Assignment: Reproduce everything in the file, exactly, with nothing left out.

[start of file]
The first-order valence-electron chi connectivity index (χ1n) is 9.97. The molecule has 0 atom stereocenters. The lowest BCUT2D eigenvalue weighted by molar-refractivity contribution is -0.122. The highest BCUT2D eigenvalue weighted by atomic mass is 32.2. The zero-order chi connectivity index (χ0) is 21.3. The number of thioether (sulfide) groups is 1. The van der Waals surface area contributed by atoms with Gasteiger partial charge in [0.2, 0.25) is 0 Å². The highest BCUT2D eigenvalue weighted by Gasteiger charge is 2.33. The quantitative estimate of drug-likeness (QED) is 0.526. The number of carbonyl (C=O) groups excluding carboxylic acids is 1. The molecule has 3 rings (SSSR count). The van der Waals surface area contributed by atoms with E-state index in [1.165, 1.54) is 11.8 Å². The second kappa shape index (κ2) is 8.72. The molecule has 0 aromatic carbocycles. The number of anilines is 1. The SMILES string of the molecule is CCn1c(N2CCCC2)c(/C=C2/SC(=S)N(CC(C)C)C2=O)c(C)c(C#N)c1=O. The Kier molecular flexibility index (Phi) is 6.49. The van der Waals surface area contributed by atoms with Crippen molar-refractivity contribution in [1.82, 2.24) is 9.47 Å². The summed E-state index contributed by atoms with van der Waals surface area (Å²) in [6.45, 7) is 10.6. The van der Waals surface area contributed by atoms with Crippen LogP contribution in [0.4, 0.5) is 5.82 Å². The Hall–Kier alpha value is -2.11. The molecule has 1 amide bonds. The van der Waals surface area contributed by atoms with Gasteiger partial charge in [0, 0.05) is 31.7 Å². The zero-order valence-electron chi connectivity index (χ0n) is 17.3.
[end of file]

The first-order valence-electron chi connectivity index (χ1n) is 9.97. The molecule has 0 atom stereocenters. The lowest BCUT2D eigenvalue weighted by molar-refractivity contribution is -0.122. The highest BCUT2D eigenvalue weighted by atomic mass is 32.2. The zero-order chi connectivity index (χ0) is 21.3. The number of thioether (sulfide) groups is 1. The van der Waals surface area contributed by atoms with Gasteiger partial charge in [0.2, 0.25) is 0 Å². The highest BCUT2D eigenvalue weighted by Gasteiger charge is 2.33. The quantitative estimate of drug-likeness (QED) is 0.526. The number of carbonyl (C=O) groups excluding carboxylic acids is 1. The molecule has 3 rings (SSSR count). The van der Waals surface area contributed by atoms with E-state index in [1.165, 1.54) is 11.8 Å². The second kappa shape index (κ2) is 8.72. The molecule has 0 aromatic carbocycles. The number of anilines is 1. The SMILES string of the molecule is CCn1c(N2CCCC2)c(/C=C2/SC(=S)N(CC(C)C)C2=O)c(C)c(C#N)c1=O. The Kier molecular flexibility index (Phi) is 6.49. The van der Waals surface area contributed by atoms with Crippen molar-refractivity contribution in [1.82, 2.24) is 9.47 Å². The summed E-state index contributed by atoms with van der Waals surface area (Å²) in [6.45, 7) is 10.6. The van der Waals surface area contributed by atoms with Crippen LogP contribution in [0.4, 0.5) is 5.82 Å². The Hall–Kier alpha value is -2.11. The molecule has 1 amide bonds. The van der Waals surface area contributed by atoms with Gasteiger partial charge in [0, 0.05) is 31.7 Å². The zero-order valence-electron chi connectivity index (χ0n) is 17.3.